But following this fun portion, the show’s mood began to shift as the betrayal of Jesus by Judas neared. Dorran Boucher dipped into his bag of musical talents as he strummed an acoustic guitar and sung the solo “Beautiful.” He was followed by Noah Cordes, who was also cast as Judas, as he performed “On the Willows,” that set the stage for the Last Supper and crucifixion scenes.
But Godspell was so much more than song and dance. In between each musical performance were theatrical versions of parables, neatly performed and included the serious message of biblical lessons but communicated with humor and the skill of the cast. Some of the parables used song and one-liners that had the audience laughing and giggling.
The play’s grand finale came with the crucifixion scene as Jesus was “tied” to the cross. Setting the somber mood for the audience was an impressive kaleidoscope rainbow that was projected onto the ceiling along with a darkened stage. The cast lined the cross scene and wailed in sorrow as Jesus would take his last breaths.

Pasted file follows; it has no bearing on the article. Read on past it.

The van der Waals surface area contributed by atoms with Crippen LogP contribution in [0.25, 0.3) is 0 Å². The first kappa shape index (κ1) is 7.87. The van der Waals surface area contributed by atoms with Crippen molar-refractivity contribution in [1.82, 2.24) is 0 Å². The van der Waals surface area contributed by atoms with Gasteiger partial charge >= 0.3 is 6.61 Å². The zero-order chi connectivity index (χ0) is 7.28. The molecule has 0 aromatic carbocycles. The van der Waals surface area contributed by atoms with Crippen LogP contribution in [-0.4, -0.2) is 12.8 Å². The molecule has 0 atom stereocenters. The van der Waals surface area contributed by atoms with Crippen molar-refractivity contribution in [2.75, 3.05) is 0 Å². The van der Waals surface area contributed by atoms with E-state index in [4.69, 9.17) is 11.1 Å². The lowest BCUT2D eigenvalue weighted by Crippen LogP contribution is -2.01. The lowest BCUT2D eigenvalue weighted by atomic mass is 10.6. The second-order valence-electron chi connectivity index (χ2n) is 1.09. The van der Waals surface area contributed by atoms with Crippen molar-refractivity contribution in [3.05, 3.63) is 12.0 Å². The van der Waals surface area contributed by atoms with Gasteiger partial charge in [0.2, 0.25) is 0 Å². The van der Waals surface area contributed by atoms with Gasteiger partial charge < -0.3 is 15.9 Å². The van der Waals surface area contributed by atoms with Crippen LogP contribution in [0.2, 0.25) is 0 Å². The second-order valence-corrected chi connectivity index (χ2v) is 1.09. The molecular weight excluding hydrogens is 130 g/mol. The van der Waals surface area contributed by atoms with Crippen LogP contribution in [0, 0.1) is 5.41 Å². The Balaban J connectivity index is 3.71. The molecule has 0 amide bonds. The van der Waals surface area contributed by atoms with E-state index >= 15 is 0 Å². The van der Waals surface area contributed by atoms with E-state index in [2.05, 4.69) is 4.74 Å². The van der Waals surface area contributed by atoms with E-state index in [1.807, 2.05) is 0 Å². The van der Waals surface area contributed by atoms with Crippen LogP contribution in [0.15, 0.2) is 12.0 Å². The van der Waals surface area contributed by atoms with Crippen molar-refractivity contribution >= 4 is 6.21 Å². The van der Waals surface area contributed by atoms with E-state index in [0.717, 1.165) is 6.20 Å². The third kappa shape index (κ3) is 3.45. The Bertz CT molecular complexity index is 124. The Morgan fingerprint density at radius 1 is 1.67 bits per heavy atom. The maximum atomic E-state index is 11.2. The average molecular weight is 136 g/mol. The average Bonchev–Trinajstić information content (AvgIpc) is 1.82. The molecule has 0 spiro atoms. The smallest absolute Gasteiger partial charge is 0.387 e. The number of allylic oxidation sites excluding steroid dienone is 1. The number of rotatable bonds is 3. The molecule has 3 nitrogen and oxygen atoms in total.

This scene was profoundly effective as all the theatrical elements conveyed to sadness and sorrow of the moment. From the lighting to the powerful performances, this amounted to a perfect storm on stage and had the audience mesmerized and silent.
As the crucifixion scene unfolded, one could hear a pin drop and the only sounds were that of sniffles and sobbing. It was truly an emotional ride for the audience as they had gone from joyful song to somberness and tears.
Following the death of Jesus, his body was placed onto the shoulders of all the male characters as the rest of the cast followed and the final song is performed right in the aisle. Then the lights went out.
But in a clear representation of the resurrection, the lights went back on as the entire cast ran back to the stage and all became bright again. The audience was reminded as to the magic of the show when the cast once again broke into song with an encore of “Day by Day” which led to a rousing round of applause and a nice, well-deserved standing ovation.